>> >If you admit that there is a need for platform-specific code (JNI

    >suggests
    >> >that Sun does), then you need to do it properly like MS sought to do

    for
    >> >Windows or not at all. Of course if you are Sun and you hate/fear MS

    and
    >> >Windows anyways and then MS out-engineers you and produces absolutely

    the
    >> >fastest JVM of *any* platform......
    >> >

    >>
    >> Oh, for sure. But then again, I wouldn't be using Java.

    >
    >Why not?. The only reason I can see is because Sun wants it that way. MS
    >pretty much proved the point that it is possible to have a choice with Java.


    Well, as I said above, I would want to use VB with Windows. Practical reasons:
    Not particularly slow, large (and cheaper :-) ) developer base, higher productivity.
    Sorry, I know I sound prejudiced here. I would use any tools within reason
    - really. :-) Why not cross-OS VB?

    >> >Most Windows users don't make use of Java. Ever. Those that are most

    >likely
    >> >to - corporate developers and users - still have it as standard AFAIK.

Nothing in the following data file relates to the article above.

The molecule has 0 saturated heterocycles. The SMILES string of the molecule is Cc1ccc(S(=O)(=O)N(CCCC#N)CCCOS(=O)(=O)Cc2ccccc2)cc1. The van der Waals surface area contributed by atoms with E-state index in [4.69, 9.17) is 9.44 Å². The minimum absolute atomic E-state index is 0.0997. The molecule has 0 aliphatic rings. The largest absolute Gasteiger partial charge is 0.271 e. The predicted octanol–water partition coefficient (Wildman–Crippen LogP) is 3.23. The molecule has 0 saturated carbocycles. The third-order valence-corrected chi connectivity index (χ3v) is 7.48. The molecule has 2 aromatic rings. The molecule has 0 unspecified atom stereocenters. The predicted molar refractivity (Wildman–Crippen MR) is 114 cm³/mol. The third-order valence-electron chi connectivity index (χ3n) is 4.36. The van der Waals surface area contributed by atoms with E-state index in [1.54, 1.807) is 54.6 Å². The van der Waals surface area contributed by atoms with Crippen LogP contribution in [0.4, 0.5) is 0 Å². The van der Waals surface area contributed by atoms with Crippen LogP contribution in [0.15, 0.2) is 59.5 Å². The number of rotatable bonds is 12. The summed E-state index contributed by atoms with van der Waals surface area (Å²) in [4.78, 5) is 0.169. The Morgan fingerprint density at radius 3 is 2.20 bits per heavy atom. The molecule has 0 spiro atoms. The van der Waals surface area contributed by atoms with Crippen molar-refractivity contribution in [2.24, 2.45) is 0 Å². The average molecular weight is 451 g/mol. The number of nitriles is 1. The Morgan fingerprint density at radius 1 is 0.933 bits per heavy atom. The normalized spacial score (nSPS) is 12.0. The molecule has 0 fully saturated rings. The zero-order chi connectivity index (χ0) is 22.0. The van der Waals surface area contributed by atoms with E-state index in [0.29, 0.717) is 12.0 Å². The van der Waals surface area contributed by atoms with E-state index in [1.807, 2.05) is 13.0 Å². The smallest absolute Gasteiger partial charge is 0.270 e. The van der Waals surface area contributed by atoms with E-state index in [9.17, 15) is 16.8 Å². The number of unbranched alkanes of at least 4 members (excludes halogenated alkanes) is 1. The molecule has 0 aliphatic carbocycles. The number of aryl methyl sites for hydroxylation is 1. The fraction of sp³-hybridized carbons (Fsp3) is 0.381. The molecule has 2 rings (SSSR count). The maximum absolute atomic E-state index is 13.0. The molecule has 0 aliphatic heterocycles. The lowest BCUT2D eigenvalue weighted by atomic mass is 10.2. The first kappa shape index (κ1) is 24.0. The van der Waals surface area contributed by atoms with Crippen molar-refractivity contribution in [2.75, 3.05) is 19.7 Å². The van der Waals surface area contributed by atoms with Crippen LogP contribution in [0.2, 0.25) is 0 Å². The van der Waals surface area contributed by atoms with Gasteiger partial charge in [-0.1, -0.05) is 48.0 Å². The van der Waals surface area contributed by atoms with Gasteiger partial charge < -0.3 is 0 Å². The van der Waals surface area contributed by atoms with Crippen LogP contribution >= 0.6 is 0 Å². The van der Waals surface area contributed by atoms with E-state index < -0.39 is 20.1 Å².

>> >

    >>
    >> Uhuh. Yes, I know. I've been programming VB for a number of years now.
    >> I am only branching off into other realms because of commercial factors
    >> i.e. what the clients want. I'm also branching out into VB.NET to see

    how
    >> practical it would be to port our VB5 code over. Should be interesting.

    >
    >For those times when cross-OS is a requirement, Java is often a good
    >solution although Kylix is making inroads for Windows/Linux portability.


    Yeah, so I have heard. The problem with Kylix is that Linux is not mainstream
    in the enterprise sector - they don't seem to trust it. Talking of Delphi
    - don't you think that .NET looks _so_ like Delphi as well?

    >
    >Kunle
    >


    --
    Mark Alexander Bertenshaw
    Programmer/Analyst
    Chordiant Software
    Brentford
    UK

  8. #8
    Kunle Odutola Guest